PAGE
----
A Yahoo shareholder has launched a class action lawsuit against the online giant, alleging that a ban on cross talk for firms interested in acquiring the company is anticompetitive and harms shareholders.
"The No Cross Talk Provision constitutes an unreasonable anti-takeover device, designed to entrench and favor [Yahoo co-founder Jerry] Yang and the current Board," M&C Partners III, the case's plaintiff, wrote in a suit obtained by CNET and filed with the Delaware Chancery Court last week. "It tilts the playing field unreasonably in favor of Yang, who is working to attract investors who will take a large minority position in Yahoo (less than 20 percent, but enough to effectively block any future proxy contest), and who can be expected to support Yang's desire to retain a disproportionate influence over Yahoo's business and affairs."
Reports of Yahoo forcing potential suitors to agree to the provision cropped up in October. The clause effectively bans companies from working together to bid for Yahoo. When the requirement was first made public, it was viewed as a simple way for Yahoo to increase competition as it pondered offers.
But M&C sees it another way. The shareholder acknowledged that in some cases, such a provision can be useful, but said that Yahoo "is the classic 'difficult sell,'" and therefore, should attempt to give buyers any opportunity to present the company with a solid deal.
If Yahoo is a "difficult sell," it appears many companies haven't seemed to notice. Over the last several months, a host of investment firms, including Silver Lake Partners and Bain Capital, have reportedly shown interest in acquiring all or part of Yahoo. Tech giant Microsoft and China's Alibaba Group are also reportedly considering buying a piece of the company.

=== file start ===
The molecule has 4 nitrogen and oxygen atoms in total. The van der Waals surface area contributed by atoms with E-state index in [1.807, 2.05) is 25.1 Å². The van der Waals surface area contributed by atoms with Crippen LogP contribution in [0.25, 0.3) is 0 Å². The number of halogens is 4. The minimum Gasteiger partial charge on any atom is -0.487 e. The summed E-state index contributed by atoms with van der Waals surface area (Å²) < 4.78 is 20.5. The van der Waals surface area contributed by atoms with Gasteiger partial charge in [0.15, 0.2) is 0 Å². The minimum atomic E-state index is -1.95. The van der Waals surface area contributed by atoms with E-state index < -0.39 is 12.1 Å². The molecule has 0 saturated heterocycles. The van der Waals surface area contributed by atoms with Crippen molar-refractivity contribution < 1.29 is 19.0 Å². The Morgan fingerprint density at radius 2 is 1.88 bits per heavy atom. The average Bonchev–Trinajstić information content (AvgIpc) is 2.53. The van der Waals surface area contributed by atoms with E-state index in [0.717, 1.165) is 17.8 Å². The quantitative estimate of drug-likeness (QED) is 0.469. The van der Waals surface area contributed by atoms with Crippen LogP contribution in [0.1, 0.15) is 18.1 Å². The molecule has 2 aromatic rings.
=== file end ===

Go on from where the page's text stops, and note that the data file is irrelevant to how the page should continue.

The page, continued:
M&C's lawsuit is just the latest shot Yahoo has taken from a shareholder. In September, following the company's ouster of former CEO Carol Bartz, major Yahoo shareholder Third Point spoke out about the online company's failings.
"From the failed Microsoft sale negotiations, to a subsequent bungled and disappointing search deal with Microsoft, through a series of misguided CEO selections, and most recently the Alipay debacle, this board's failures have destroyed value for all Yahoo stakeholders," Third Point CEO Daniel Loeb wrote in a letter to Yahoo's board. "Against this background, it is evident that merely replacing the company's CEO--yet again--will not be enough to alter the direction of the company. Instead, a reconstituted board with new Directors who will bring fresh eyes, relevant industry expertise, and increased investor alignment to the table is immediately necessary."
M&C appears to agree. Along with suing Yahoo, M&C included the company's board members in its lawsuit.
Yahoo did not immediately respond to CNET's request for comment on the lawsuit.
The plaintiff is asking the court to make Yahoo eliminate the cross-talk provision, rescind "any ensuing unfair transaction" that results from the provision, and resist any takeover requests until it "implements a procedure or process to obtain the highest possible price for shareholders."